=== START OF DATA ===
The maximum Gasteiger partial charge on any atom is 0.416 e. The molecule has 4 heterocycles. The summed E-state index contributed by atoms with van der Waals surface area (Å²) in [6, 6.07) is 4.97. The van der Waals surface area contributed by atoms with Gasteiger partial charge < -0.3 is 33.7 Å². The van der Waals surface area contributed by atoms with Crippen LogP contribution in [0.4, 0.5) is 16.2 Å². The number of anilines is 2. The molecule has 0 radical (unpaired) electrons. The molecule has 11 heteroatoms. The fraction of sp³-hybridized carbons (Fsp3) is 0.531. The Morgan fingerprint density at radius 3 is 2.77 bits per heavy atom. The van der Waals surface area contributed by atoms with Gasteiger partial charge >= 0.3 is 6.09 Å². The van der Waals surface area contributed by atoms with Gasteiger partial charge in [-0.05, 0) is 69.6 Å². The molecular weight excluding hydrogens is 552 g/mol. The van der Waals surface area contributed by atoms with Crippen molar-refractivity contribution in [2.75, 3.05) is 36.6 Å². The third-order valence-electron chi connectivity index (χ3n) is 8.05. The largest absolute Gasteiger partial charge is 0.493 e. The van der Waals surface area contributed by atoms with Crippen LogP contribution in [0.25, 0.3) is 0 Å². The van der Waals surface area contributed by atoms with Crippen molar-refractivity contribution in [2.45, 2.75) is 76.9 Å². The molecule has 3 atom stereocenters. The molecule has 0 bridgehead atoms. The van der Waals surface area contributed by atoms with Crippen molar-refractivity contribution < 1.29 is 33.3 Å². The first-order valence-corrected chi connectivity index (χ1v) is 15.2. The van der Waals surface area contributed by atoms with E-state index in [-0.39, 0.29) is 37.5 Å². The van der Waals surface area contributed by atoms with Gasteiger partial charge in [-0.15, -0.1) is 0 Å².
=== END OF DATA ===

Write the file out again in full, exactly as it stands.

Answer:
The maximum Gasteiger partial charge on any atom is 0.416 e. The molecule has 4 heterocycles. The summed E-state index contributed by atoms with van der Waals surface area (Å²) in [6, 6.07) is 4.97. The van der Waals surface area contributed by atoms with Gasteiger partial charge < -0.3 is 33.7 Å². The van der Waals surface area contributed by atoms with Crippen LogP contribution in [0.4, 0.5) is 16.2 Å². The number of anilines is 2. The molecule has 0 radical (unpaired) electrons. The molecule has 11 heteroatoms. The fraction of sp³-hybridized carbons (Fsp3) is 0.531. The Morgan fingerprint density at radius 3 is 2.77 bits per heavy atom. The van der Waals surface area contributed by atoms with Gasteiger partial charge >= 0.3 is 6.09 Å². The van der Waals surface area contributed by atoms with Gasteiger partial charge in [-0.05, 0) is 69.6 Å². The molecular weight excluding hydrogens is 552 g/mol. The van der Waals surface area contributed by atoms with Crippen molar-refractivity contribution in [2.75, 3.05) is 36.6 Å². The third-order valence-electron chi connectivity index (χ3n) is 8.05. The largest absolute Gasteiger partial charge is 0.493 e. The van der Waals surface area contributed by atoms with Crippen LogP contribution in [0.25, 0.3) is 0 Å². The van der Waals surface area contributed by atoms with Crippen molar-refractivity contribution in [2.45, 2.75) is 76.9 Å². The molecule has 3 atom stereocenters. The molecule has 0 bridgehead atoms. The van der Waals surface area contributed by atoms with Crippen molar-refractivity contribution < 1.29 is 33.3 Å². The first-order valence-corrected chi connectivity index (χ1v) is 15.2. The van der Waals surface area contributed by atoms with E-state index in [-0.39, 0.29) is 37.5 Å². The van der Waals surface area contributed by atoms with Gasteiger partial charge in [-0.15, -0.1) is 0 Å².